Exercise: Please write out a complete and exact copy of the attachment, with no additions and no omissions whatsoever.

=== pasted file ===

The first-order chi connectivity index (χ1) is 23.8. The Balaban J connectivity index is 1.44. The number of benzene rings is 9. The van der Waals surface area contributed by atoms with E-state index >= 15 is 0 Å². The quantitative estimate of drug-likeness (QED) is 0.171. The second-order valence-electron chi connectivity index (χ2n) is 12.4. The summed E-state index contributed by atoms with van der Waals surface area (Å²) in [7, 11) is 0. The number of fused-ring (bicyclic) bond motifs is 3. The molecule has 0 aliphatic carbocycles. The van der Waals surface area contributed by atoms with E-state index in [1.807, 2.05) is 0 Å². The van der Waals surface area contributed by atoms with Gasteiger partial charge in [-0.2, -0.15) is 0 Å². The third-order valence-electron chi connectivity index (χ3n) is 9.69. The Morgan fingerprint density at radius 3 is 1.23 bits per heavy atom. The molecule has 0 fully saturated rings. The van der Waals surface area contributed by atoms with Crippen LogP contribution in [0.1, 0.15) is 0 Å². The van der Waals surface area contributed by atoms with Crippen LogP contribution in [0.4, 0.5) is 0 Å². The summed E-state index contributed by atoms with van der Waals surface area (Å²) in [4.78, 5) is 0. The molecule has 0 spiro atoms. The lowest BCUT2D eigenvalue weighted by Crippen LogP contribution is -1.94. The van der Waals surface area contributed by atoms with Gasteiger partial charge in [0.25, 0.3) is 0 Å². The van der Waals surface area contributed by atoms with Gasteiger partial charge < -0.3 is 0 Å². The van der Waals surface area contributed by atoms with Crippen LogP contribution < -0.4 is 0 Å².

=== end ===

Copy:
The first-order chi connectivity index (χ1) is 23.8. The Balaban J connectivity index is 1.44. The number of benzene rings is 9. The van der Waals surface area contributed by atoms with E-state index >= 15 is 0 Å². The quantitative estimate of drug-likeness (QED) is 0.171. The second-order valence-electron chi connectivity index (χ2n) is 12.4. The summed E-state index contributed by atoms with van der Waals surface area (Å²) in [7, 11) is 0. The number of fused-ring (bicyclic) bond motifs is 3. The molecule has 0 aliphatic carbocycles. The van der Waals surface area contributed by atoms with E-state index in [1.807, 2.05) is 0 Å². The van der Waals surface area contributed by atoms with Gasteiger partial charge in [-0.2, -0.15) is 0 Å². The third-order valence-electron chi connectivity index (χ3n) is 9.69. The Morgan fingerprint density at radius 3 is 1.23 bits per heavy atom. The molecule has 0 fully saturated rings. The van der Waals surface area contributed by atoms with Crippen LogP contribution in [0.1, 0.15) is 0 Å². The van der Waals surface area contributed by atoms with Crippen LogP contribution in [0.4, 0.5) is 0 Å². The summed E-state index contributed by atoms with van der Waals surface area (Å²) in [4.78, 5) is 0. The molecule has 0 spiro atoms. The lowest BCUT2D eigenvalue weighted by Crippen LogP contribution is -1.94. The van der Waals surface area contributed by atoms with Gasteiger partial charge in [0.25, 0.3) is 0 Å². The van der Waals surface area contributed by atoms with Gasteiger partial charge < -0.3 is 0 Å². The van der Waals surface area contributed by atoms with Crippen LogP contribution < -0.4 is 0 Å².